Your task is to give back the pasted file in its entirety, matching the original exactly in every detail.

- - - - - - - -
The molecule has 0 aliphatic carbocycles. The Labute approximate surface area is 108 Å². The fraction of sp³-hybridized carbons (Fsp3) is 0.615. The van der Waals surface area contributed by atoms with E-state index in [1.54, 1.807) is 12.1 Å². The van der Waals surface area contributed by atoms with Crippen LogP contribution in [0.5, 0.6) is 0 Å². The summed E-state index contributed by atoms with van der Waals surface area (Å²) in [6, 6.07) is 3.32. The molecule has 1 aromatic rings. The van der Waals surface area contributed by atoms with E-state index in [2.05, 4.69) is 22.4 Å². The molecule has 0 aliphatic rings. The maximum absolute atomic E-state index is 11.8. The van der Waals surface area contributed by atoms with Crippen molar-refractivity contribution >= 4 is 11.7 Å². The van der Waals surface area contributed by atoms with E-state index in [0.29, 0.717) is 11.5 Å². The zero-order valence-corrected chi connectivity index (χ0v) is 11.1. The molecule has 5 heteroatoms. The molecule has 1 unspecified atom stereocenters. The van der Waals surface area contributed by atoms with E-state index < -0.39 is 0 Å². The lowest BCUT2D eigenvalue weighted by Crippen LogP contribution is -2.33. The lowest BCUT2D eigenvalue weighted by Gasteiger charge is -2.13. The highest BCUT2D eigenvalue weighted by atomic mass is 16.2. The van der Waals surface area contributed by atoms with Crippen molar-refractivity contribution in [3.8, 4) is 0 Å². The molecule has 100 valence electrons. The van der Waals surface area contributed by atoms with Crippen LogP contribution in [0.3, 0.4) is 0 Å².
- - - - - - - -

The molecule has 0 aliphatic carbocycles. The Labute approximate surface area is 108 Å². The fraction of sp³-hybridized carbons (Fsp3) is 0.615. The van der Waals surface area contributed by atoms with E-state index in [1.54, 1.807) is 12.1 Å². The van der Waals surface area contributed by atoms with Crippen LogP contribution in [0.5, 0.6) is 0 Å². The summed E-state index contributed by atoms with van der Waals surface area (Å²) in [6, 6.07) is 3.32. The molecule has 1 aromatic rings. The van der Waals surface area contributed by atoms with E-state index in [2.05, 4.69) is 22.4 Å². The molecule has 0 aliphatic rings. The maximum absolute atomic E-state index is 11.8. The van der Waals surface area contributed by atoms with Crippen molar-refractivity contribution >= 4 is 11.7 Å². The van der Waals surface area contributed by atoms with E-state index in [0.29, 0.717) is 11.5 Å². The zero-order valence-corrected chi connectivity index (χ0v) is 11.1. The molecule has 5 heteroatoms. The molecule has 1 unspecified atom stereocenters. The van der Waals surface area contributed by atoms with E-state index < -0.39 is 0 Å². The lowest BCUT2D eigenvalue weighted by Crippen LogP contribution is -2.33. The lowest BCUT2D eigenvalue weighted by Gasteiger charge is -2.13. The highest BCUT2D eigenvalue weighted by atomic mass is 16.2. The van der Waals surface area contributed by atoms with Crippen molar-refractivity contribution in [3.8, 4) is 0 Å². The molecule has 100 valence electrons. The van der Waals surface area contributed by atoms with Crippen LogP contribution in [0.3, 0.4) is 0 Å².